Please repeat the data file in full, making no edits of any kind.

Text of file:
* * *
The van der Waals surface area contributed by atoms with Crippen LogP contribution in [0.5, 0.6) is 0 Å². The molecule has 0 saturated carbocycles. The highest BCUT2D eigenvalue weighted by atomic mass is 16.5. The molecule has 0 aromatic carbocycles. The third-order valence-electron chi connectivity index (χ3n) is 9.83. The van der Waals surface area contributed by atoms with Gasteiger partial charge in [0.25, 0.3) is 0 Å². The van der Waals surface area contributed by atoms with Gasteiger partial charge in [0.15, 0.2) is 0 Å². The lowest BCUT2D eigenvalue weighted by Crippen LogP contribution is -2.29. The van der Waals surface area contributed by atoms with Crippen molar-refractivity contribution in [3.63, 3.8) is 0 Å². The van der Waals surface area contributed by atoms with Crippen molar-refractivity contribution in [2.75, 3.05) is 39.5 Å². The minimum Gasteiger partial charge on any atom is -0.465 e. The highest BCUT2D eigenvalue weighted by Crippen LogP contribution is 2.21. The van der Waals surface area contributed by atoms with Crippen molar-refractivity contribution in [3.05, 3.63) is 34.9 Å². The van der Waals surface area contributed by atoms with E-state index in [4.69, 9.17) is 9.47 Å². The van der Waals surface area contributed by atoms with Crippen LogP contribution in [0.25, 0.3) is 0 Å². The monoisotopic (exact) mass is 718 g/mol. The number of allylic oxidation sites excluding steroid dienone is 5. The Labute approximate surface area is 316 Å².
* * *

The van der Waals surface area contributed by atoms with Crippen LogP contribution in [0.5, 0.6) is 0 Å². The molecule has 0 saturated carbocycles. The highest BCUT2D eigenvalue weighted by atomic mass is 16.5. The molecule has 0 aromatic carbocycles. The third-order valence-electron chi connectivity index (χ3n) is 9.83. The van der Waals surface area contributed by atoms with Gasteiger partial charge in [0.25, 0.3) is 0 Å². The van der Waals surface area contributed by atoms with Gasteiger partial charge in [0.15, 0.2) is 0 Å². The lowest BCUT2D eigenvalue weighted by Crippen LogP contribution is -2.29. The van der Waals surface area contributed by atoms with Crippen molar-refractivity contribution in [3.63, 3.8) is 0 Å². The van der Waals surface area contributed by atoms with Crippen molar-refractivity contribution in [2.75, 3.05) is 39.5 Å². The minimum Gasteiger partial charge on any atom is -0.465 e. The highest BCUT2D eigenvalue weighted by Crippen LogP contribution is 2.21. The van der Waals surface area contributed by atoms with Crippen molar-refractivity contribution in [3.05, 3.63) is 34.9 Å². The van der Waals surface area contributed by atoms with E-state index in [4.69, 9.17) is 9.47 Å². The van der Waals surface area contributed by atoms with Crippen LogP contribution in [0.25, 0.3) is 0 Å². The monoisotopic (exact) mass is 718 g/mol. The number of allylic oxidation sites excluding steroid dienone is 5. The Labute approximate surface area is 316 Å².